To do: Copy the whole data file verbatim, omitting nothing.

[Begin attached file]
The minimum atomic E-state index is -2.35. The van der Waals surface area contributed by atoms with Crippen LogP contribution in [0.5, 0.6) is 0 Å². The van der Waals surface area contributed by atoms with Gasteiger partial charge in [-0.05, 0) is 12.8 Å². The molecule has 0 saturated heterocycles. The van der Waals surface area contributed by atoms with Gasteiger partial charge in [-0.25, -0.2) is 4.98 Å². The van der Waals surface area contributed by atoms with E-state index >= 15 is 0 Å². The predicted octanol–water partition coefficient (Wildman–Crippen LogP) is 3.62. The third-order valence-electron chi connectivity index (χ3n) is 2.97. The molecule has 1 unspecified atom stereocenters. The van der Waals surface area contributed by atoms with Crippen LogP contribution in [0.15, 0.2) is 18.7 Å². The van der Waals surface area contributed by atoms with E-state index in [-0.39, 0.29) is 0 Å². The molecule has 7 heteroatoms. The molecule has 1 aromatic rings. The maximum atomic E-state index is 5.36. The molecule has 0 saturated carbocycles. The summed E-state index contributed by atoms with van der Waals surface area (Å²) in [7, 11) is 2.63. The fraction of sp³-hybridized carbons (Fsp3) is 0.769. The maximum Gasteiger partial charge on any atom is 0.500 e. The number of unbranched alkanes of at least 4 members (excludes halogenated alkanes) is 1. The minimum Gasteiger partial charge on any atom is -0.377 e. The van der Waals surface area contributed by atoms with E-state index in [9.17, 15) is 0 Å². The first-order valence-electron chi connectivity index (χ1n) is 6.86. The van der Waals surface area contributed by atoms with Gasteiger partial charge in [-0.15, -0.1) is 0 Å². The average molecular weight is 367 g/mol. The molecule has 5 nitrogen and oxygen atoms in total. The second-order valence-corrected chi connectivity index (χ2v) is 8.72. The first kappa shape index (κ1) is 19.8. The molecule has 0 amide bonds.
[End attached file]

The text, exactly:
The minimum atomic E-state index is -2.35. The van der Waals surface area contributed by atoms with Crippen LogP contribution in [0.5, 0.6) is 0 Å². The van der Waals surface area contributed by atoms with Gasteiger partial charge in [-0.05, 0) is 12.8 Å². The molecule has 0 saturated heterocycles. The van der Waals surface area contributed by atoms with Gasteiger partial charge in [-0.25, -0.2) is 4.98 Å². The van der Waals surface area contributed by atoms with E-state index >= 15 is 0 Å². The predicted octanol–water partition coefficient (Wildman–Crippen LogP) is 3.62. The third-order valence-electron chi connectivity index (χ3n) is 2.97. The molecule has 1 unspecified atom stereocenters. The van der Waals surface area contributed by atoms with Crippen LogP contribution in [0.15, 0.2) is 18.7 Å². The van der Waals surface area contributed by atoms with E-state index in [-0.39, 0.29) is 0 Å². The molecule has 7 heteroatoms. The molecule has 1 aromatic rings. The maximum atomic E-state index is 5.36. The molecule has 0 saturated carbocycles. The summed E-state index contributed by atoms with van der Waals surface area (Å²) in [7, 11) is 2.63. The fraction of sp³-hybridized carbons (Fsp3) is 0.769. The maximum Gasteiger partial charge on any atom is 0.500 e. The number of unbranched alkanes of at least 4 members (excludes halogenated alkanes) is 1. The minimum Gasteiger partial charge on any atom is -0.377 e. The van der Waals surface area contributed by atoms with E-state index in [9.17, 15) is 0 Å². The first-order valence-electron chi connectivity index (χ1n) is 6.86. The van der Waals surface area contributed by atoms with Gasteiger partial charge in [-0.15, -0.1) is 0 Å². The average molecular weight is 367 g/mol. The molecule has 5 nitrogen and oxygen atoms in total. The second-order valence-corrected chi connectivity index (χ2v) is 8.72. The first kappa shape index (κ1) is 19.8. The molecule has 0 amide bonds.